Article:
6. If you won the lottery, what would you do?

    Put it right in the bank and pay myself a salary out of it. Probably get a couple degrees. And go on a trip around the world. And move to someplace that isn’t Ohio. Unless it’s like a $5 scratcher, in which case, iunno, probably get an Almond Joy or something.

  7. Shark diving, bungee jumping, or sky diving?

    Uh…. Do I have to? Do I have to?Really?

    Shark diving, I guess, because of my crippling fear of falling from large heights. And if I went shark diving, maybe the sharks could confirm my nagging suspicion that I am actually Aquaman.

    aquaman

  8. What is something you’ve always wanted to try but have been too scared to?

    Writing and publishing fiction. I really want to give it a shot at some point, but I’m way too busy and also terrified. I’m good with people reading stuff on here, because that’s like expository-opinion-stuff

  9. If you could go back in time, what year would you travel to?

    2010, to tell my younger self that he’s being a jackass.

  10. What’s your favorite food?

    General Tso’s Chicken. I can’t find a good Chinese place to deliver to my house though. The best I can get comes kinda soggy and the pieces of broccoli look tiny, wet mops.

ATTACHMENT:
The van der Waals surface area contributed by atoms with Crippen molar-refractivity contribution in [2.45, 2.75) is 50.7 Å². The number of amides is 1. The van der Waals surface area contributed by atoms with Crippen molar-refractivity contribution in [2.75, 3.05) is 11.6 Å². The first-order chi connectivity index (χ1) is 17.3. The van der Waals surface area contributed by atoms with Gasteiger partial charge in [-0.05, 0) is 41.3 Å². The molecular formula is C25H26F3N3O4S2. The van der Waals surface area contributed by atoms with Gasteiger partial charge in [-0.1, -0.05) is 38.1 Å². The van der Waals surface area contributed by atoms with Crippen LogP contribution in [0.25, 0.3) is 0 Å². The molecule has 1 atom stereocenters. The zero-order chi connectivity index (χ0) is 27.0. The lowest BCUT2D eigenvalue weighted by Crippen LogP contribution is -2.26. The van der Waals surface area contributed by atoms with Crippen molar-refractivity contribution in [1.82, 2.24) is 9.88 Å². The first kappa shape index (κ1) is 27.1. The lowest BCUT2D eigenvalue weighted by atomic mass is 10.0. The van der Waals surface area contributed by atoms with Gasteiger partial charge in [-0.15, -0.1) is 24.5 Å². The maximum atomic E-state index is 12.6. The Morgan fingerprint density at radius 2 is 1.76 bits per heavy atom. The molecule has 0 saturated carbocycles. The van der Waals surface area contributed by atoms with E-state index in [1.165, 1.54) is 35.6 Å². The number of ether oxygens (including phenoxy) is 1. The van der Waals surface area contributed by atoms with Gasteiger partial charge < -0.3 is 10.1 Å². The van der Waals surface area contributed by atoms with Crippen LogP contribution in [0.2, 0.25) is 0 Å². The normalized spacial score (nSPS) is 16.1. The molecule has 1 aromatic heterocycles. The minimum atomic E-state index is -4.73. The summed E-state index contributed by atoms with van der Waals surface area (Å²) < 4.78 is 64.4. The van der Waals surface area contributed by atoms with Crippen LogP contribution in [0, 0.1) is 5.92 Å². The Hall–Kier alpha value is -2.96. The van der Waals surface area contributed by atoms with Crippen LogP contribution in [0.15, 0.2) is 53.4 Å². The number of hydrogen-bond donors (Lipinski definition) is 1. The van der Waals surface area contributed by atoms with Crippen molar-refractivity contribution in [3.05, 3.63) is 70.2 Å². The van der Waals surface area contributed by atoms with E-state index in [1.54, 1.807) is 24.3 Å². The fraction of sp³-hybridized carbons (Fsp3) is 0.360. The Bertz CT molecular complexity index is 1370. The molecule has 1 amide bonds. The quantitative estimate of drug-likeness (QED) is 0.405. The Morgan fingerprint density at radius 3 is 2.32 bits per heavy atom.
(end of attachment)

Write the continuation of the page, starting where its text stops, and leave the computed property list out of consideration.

11. What’s one thing no one knows about you?

    [REDACTED]

And now for Abysmal…

  1. What is your favorite genre of music?

    I listen to everything from 90’s alt rock to trashy contemporary J-pop to 70’s country to funking disco.I hate this question. Everyone asks this question and I can never answer it!

  2. What is your favorite manga that you are currently reading?

    The only manga that I am currently reading is JoJo’s Bizarre Adventure: Part 5. So that one I guess?First two questions: nailed it. 😀

    I’m always down for music and manga suggestions though!

  3. Dogs or cats?

    Dogs. Dogs love you. Dogs relate to you. Every cat that I have ever met thought of me as an automatic stroking machine and/or a food dispenser. I felt used and dirty. Dogs 100%.

  4. Favorite type of food?

    The kind that Umaru-chan eats.Himouto-Umaru-chan-001-20150709

  5. What character from any form of media or print do you relate the most with?

    See above.

    Too turnt.
    Too turnt.
  6. If you could chill with any fictional character, who would it be?

    Yukimura Tooru from Aoharu x Machinegun.

    He’s just so cute.

    I mean look at this shit.relatable

  7. If you could chill with any non-fictional human, who would it be?

    Russell Brand.

    He’s just so cute.

    I mean look at this shit.Russell_Brand